Breaking down Brittany’s Law .::. Inside the FLX 6/18/18

On Monday New York State Senate passed Brittany’s Law.

It wasn’t the first, second, or third time the proposed legislation had gotten through one of the state’s chambers. It was the eighth.

The legislation would establish a violent offender’s registry, and was named after 12-year-old Brittany Passalacqua, who was brutally murdered along with her mother, 34-year-old Helen Buchel, in Geneva in 2009.

The man convicted of killing Brittany and her mother, John Edward Brown, was a parolee released from prison after serving only 2.5 years of a 3-year sentence for violently assaulting his infant daughter in 2003.

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The measure would require violent felony offenders to register with the State Division of Criminal Justice Services upon discharge, parole, or release from any state or local facility, hospital, or institution, and it would allow the dissemination of and access to certain information to the public. It would also establish annual registration requirements and guidelines to allow state and local law enforcement agencies to monitor the whereabouts of violent felony offenders.

Though several other states already have some form of a violent felony offender registry, New York State has not yet taken constructive steps to track the whereabouts of violent felony offenders who, as research indicates, are likely to repeat violent crimes upon release from prison.

Senator Pam Helming (R-Canandaigua) said, “Once again, the Senate has passed Brittany’s Law so that we can protect our citizens from violent felony offenders and prevent tragedies such as the one that happened to Brittany and her mother. And once again, we are waiting for the Assembly Majority and the Governor to take action and put this critical measure up for a vote. The Assembly Majority and the Governor claim they support victims of domestic violence, and this is one step they can take to help victims.”

She added, “We need to give our law enforcement officers and the public a way to track these violent offenders once they return to our communities. We have a registry for gun owners, for sex offenders, and even – in New York City – for those who abuse animals, yet there is no registry to keep track of violent felons. Those convicted of sex crimes must register, so a similar system for those convicted of violent crimes just makes sense. Thank you to my Senate colleagues for once again supporting this much-needed, commonsense legislation. On behalf of Dale Driscoll, Brittany’s grandmother and Helen’s mother, I strongly urge the Assembly Majority and the Governor to do the same.”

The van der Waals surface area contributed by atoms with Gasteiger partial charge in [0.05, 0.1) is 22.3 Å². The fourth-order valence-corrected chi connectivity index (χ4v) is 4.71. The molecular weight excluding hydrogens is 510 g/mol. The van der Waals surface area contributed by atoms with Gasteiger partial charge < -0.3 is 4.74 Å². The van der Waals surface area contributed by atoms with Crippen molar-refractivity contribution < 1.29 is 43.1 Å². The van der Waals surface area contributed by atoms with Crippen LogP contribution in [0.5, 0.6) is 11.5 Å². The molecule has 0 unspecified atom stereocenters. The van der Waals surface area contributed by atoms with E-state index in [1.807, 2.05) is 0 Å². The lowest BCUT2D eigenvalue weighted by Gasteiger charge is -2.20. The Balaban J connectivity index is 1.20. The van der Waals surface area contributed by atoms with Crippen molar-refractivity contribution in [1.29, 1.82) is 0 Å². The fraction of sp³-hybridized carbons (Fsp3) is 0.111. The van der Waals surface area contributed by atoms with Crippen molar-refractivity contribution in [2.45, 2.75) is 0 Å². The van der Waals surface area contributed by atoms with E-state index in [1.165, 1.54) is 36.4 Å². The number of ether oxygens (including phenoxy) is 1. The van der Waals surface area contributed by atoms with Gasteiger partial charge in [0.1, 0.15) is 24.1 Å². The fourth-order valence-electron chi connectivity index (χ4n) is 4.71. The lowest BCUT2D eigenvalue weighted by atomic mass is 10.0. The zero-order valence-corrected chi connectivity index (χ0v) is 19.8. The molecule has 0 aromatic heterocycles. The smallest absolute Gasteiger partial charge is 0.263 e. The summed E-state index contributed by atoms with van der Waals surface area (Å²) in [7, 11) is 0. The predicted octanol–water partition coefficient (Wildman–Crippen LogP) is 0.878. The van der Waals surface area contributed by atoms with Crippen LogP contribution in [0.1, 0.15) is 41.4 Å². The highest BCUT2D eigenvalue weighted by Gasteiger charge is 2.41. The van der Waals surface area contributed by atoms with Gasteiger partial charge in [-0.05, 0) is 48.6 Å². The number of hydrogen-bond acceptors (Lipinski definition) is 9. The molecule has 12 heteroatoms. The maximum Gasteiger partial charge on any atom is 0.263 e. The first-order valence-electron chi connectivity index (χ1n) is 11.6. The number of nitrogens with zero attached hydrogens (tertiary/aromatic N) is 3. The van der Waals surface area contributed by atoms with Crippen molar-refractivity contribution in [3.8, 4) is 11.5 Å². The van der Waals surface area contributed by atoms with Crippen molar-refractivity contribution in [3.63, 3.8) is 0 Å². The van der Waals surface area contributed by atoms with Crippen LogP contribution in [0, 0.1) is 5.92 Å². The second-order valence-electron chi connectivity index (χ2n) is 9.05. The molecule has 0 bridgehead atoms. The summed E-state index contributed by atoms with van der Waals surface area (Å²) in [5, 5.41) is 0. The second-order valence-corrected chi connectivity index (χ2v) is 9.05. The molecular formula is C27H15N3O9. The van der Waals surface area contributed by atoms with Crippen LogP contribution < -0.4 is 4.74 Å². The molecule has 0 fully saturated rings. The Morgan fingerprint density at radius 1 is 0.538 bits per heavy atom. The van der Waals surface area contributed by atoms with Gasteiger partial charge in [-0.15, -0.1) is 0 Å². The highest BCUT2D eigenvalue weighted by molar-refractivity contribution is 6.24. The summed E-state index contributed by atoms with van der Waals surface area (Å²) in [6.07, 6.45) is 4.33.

On Tuesday, Dale Driscoll, Brittany Passalacqua’s grandmother, and staunch advocate for the legislation was on Inside the FLX talking about the process, and what she believes is preventing the measure from getting a full-vote in New York State Assembly.

Vincent Esposito of FLREDC talks economic development .::. Inside the FLX 6/12/18

For the Finger Lakes – the road to economic development has been a long, and often bumpy one, with a multitude of challenges being faced.

However, significant changes in policy over the last decade have paved the way for new economic development in the region. While Governor Andrew Cuomo’s methods for producing that economic development through competition and regional zones have created some wins, parts of the region remain stuck. Plus, there is the ongoing confusion around those economic development zones, which create uncertainty about what is a ‘win’ and ‘loss’ for those in the Finger Lakes.

On Tuesday, Vincent Esposito, Executive Director of the Finger Lakes Regional Economic Development Council and Regional Director for Empire State Development was in-studio talking about economic development efforts in the region, and state as a whole.

Watch the entire conversation below:

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Supervisor Baldridge talks campaign to challenge Senator Helming .::. Inside the FLX 6/7/18

Kenan Baldridge believes its time for change.

The Rose Town Supervisor made a run for the 54th Senate District in 2016, and again, will make a run – this time challenging sitting Senator Pam Helming, who has represented the district since the retirement of Senator Michael Nozzolio.

Supervisor Baldridge believes there is opportunity for improvement, and in an appearance on Inside the FLX talked about what he’d like to see if elected to represent the 54th.

Watch the entire interview below:

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Shipley, Davidson talk development in Seneca County .::. Inside the FLX 6/5/18

Seneca County is in a good place.

That was the message from Board of Supervisors Chairman Bob Shipley and Majority Leader Lee Davidson, who were in-studio on Tuesday talking about the County’s efforts and progress moving forward. They provided an update on the Route 318 sewer project, continued legal action with the Cayuga Indian Nation, and much more.

Watch the interview below:

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